A privately practicing midwife (PPM) is a registered, trained midwife who is self-employed. Sometimes several private midwives work together out of a group practice. PPMs are also referred to as “independent midwives.”
If you choose to engage a PPM, you and your midwife can discuss the options and details of the care provided. Many women appreciate this flexibility and prefer not to be bound to a hospital framework (as is often the case for publicly funded programs).
Some women with previous caesarean sections or other medical implications engage a PPM because they are not considered “low risk,” and therefore not accepted into a publicly funded program. Other women simply have certain expectations for their care that cannot be met by PPMs, i.e. they may want to avoid certain screenings and tests that are compulsory in a hospital based home birth program. Be aware that some PPMs may not feel comfortable with the idea of caring for high risk women.
A PPM has to be paid “out of pocket”. Costs will vary. You will have to pay about $2,000 for the actual birth, and between $1,000 and $3,000 for the ante- and postnatal visits.
PPMs can choose to apply for Medicare eligibility. If a PPM becomes an “eligible midwife,” Medicare rebates are available for her clients. Whether a PPM is “eligible” or not does not reflect the quality of her practice. Some highly-experienced midwives choose not to become eligible for various reasons 13.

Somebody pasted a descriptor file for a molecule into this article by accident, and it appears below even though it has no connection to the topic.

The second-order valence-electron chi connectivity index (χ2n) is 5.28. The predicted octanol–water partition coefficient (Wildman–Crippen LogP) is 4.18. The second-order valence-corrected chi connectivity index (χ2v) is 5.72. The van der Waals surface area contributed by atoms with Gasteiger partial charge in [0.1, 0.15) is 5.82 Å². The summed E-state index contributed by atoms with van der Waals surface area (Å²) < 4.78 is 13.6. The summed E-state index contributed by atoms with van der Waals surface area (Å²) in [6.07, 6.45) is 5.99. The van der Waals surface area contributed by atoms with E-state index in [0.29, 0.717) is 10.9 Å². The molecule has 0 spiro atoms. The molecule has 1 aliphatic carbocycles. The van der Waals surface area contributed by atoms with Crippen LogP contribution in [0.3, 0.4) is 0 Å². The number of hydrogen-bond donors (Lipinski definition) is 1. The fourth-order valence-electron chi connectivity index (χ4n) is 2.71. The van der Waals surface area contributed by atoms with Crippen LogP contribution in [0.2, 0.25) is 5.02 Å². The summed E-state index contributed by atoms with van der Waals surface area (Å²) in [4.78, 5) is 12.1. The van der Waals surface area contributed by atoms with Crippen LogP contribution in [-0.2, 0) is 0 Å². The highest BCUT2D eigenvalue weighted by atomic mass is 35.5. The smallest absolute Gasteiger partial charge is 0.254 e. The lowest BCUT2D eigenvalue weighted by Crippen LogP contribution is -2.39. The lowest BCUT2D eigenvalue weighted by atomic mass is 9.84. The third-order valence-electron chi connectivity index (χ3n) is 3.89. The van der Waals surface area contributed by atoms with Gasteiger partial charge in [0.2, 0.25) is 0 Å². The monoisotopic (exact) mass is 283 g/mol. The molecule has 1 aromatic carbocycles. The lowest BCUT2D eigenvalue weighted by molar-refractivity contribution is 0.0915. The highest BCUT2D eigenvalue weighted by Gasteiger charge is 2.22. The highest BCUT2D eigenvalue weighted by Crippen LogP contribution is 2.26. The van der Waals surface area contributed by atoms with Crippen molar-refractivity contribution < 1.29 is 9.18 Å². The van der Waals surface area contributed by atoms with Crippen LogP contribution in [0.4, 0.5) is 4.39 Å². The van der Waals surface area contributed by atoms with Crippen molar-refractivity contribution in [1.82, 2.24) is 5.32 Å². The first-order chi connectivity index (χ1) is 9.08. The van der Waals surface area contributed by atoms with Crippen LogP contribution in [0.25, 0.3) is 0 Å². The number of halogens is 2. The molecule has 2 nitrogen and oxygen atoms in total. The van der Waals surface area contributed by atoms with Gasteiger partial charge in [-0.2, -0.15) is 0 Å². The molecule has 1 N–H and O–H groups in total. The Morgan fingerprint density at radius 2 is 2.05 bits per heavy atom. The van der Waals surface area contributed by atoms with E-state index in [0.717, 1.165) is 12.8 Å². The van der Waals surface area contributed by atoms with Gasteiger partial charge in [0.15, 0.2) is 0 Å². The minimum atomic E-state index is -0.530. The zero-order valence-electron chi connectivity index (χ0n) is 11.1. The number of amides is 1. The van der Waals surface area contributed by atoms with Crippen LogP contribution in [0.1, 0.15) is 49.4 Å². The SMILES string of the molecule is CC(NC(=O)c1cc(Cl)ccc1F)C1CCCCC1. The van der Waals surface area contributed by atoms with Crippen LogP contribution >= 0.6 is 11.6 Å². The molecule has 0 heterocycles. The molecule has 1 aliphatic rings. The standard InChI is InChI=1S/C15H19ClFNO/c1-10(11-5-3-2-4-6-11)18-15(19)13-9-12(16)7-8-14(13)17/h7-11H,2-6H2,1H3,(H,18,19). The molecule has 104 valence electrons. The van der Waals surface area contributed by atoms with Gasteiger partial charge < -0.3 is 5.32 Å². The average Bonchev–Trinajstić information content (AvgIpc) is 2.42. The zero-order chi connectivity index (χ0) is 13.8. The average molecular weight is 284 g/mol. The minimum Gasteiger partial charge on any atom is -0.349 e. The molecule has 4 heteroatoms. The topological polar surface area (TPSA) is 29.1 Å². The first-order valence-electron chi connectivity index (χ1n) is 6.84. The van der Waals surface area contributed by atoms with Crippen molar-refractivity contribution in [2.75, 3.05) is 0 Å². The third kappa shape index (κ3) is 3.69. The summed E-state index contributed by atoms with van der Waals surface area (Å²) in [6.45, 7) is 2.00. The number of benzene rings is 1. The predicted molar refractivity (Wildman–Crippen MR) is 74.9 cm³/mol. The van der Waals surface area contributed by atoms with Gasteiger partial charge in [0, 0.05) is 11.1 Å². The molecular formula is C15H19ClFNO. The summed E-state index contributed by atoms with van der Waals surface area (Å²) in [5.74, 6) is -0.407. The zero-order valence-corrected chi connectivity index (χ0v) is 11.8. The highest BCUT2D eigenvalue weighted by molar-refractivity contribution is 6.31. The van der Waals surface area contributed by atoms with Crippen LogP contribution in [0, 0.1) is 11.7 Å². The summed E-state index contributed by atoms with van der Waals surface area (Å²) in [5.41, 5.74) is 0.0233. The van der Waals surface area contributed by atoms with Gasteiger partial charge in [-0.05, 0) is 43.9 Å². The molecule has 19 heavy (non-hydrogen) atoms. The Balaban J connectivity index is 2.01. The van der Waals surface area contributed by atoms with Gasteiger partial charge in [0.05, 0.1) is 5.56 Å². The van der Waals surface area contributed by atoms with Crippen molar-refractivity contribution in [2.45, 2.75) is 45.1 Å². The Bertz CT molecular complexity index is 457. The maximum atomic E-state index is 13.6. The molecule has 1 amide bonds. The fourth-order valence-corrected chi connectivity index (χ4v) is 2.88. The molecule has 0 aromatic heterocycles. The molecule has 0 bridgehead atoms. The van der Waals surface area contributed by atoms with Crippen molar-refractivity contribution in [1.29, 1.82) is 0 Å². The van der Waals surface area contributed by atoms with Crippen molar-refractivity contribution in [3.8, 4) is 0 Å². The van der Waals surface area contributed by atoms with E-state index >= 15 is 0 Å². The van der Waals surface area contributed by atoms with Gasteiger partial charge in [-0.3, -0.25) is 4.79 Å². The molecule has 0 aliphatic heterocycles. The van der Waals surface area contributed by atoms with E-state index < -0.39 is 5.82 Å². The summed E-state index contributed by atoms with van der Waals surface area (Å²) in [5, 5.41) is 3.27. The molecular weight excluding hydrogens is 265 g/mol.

Medicare rebates are not available for the actual home birth; they can only be claimed for midwifery care planning visits, antenatal and postnatal care (both short and long consultations) and birth care at a hospital. For the Medicare rebate, a medical practitioner usually needs to be consulted for a “collaborative agreement” (signing off on the homebirth) 12. In order to avoid booking-in for an appointment at a hospital (and potential further unwanted demanded tests and screenings), some women specifically seek a non-eligible midwife.
Due to the current lack of insurance options, the future of home births with PPMs in Australia is uncertain. An exemption for professional indemnity insurance (PII) is currently in place, “legalising” home births for PPMs. This exemption expires in December 2015. So far, there is no official statement from the authorities responsible (Australian College of Midwives and Nursing and Midwifery Board Australia) to attempt a solution for this problem.
Freebirth/ Unassisted Birth
There are no official freebirth statistics available, but it would be safe to say that very few babies in Australia are “free born” – that is, without the involvement of a medical practitioner or registered midwife.